Syntax Style for HTML5 Markup: some best practice recommendations

The people involved in the WaSP InterACT Curriculum are organizing to do some updates to the free online course materials the curriculum provides to web educators (and self-taught learners). This is part of an ongoing effort to keep the InterACT web standards based curriculum up to date.

In preparing to update the Web Design 1 course to bring in some material about HTML5, I surveyed the members of the WaSP education task force and others involved in InterACT as to what style of syntax we should recommend as a best practice for HTML5.

As you may know, the options for syntax style in HTML5 are wide open. Tags can be upper case, lower case, or camel case. Attribute values can be quoted, or not quoted. Empty elements can have a closing forward slash, or not. Other elements can be closed, or not.

I didn’t want to add modules for HTML5 to the Web Design 1 curriculum that simply said, “Do whatever you feel like in terms of syntax,” although that is pretty much what HTML5 allows. And I didn’t want to write something that was merely “Virginia’s ideas on HTML5 syntax.”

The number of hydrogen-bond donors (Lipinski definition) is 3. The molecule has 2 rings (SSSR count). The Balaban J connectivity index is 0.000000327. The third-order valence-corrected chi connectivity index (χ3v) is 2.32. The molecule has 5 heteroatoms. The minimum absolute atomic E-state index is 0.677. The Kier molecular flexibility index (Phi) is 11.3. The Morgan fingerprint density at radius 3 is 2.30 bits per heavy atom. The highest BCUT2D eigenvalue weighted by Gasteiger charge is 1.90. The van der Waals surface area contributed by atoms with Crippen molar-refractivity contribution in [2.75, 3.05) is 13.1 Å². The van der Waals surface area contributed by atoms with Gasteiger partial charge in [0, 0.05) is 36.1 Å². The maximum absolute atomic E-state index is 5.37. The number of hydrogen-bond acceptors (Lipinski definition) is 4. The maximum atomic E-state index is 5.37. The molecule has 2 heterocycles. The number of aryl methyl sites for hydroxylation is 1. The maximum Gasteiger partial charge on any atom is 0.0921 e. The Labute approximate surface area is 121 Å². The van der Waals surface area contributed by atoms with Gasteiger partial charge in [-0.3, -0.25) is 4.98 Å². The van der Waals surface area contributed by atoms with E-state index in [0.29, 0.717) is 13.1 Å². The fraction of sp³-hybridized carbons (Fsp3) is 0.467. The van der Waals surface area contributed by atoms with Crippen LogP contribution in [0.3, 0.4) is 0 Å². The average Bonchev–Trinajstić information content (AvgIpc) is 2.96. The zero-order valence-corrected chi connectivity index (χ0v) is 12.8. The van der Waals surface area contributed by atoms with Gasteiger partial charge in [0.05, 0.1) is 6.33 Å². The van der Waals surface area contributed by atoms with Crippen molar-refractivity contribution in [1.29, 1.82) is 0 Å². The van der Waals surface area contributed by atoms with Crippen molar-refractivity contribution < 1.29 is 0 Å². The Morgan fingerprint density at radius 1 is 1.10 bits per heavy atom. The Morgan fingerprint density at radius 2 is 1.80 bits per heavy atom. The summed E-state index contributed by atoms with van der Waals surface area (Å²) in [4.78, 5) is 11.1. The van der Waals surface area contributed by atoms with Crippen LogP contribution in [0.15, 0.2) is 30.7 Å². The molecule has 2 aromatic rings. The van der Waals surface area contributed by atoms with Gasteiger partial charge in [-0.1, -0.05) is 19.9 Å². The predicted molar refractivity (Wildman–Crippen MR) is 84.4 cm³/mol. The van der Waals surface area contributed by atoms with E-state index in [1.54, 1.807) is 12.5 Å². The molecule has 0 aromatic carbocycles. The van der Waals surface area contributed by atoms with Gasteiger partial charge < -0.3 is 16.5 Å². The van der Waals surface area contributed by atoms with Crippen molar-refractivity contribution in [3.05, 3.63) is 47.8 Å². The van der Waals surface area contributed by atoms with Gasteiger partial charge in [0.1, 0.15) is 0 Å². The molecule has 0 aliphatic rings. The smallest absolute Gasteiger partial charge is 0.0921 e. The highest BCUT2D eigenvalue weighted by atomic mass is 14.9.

So, the survey of the WaSP education task force members went out. Consensus was reached. Here are the recommendations for HTML5 syntax. This is how we think it should be taught and written.

  • Use lower case for tags
  • Quote attribute values
  • Don’t use the XML style trailing forward slash on empty elements (e.g., <br> not <br />
  • Close all non-empty elements (e.g., <p></p> and <li></li> etc.)

What we’re advocating as a best practice is using syntax associated with strict doctypes in past iterations of (X)HTML. However, HTML5 is not XHTML, so there’s no need to retain the trailing forward slash on empty elements.

Here’s your chance to add your voice to the mix. Are there any reasons why this style of syntax should not be used as a best practice for HTML5? Can you add anything else that you think is important that hasn’t been included?

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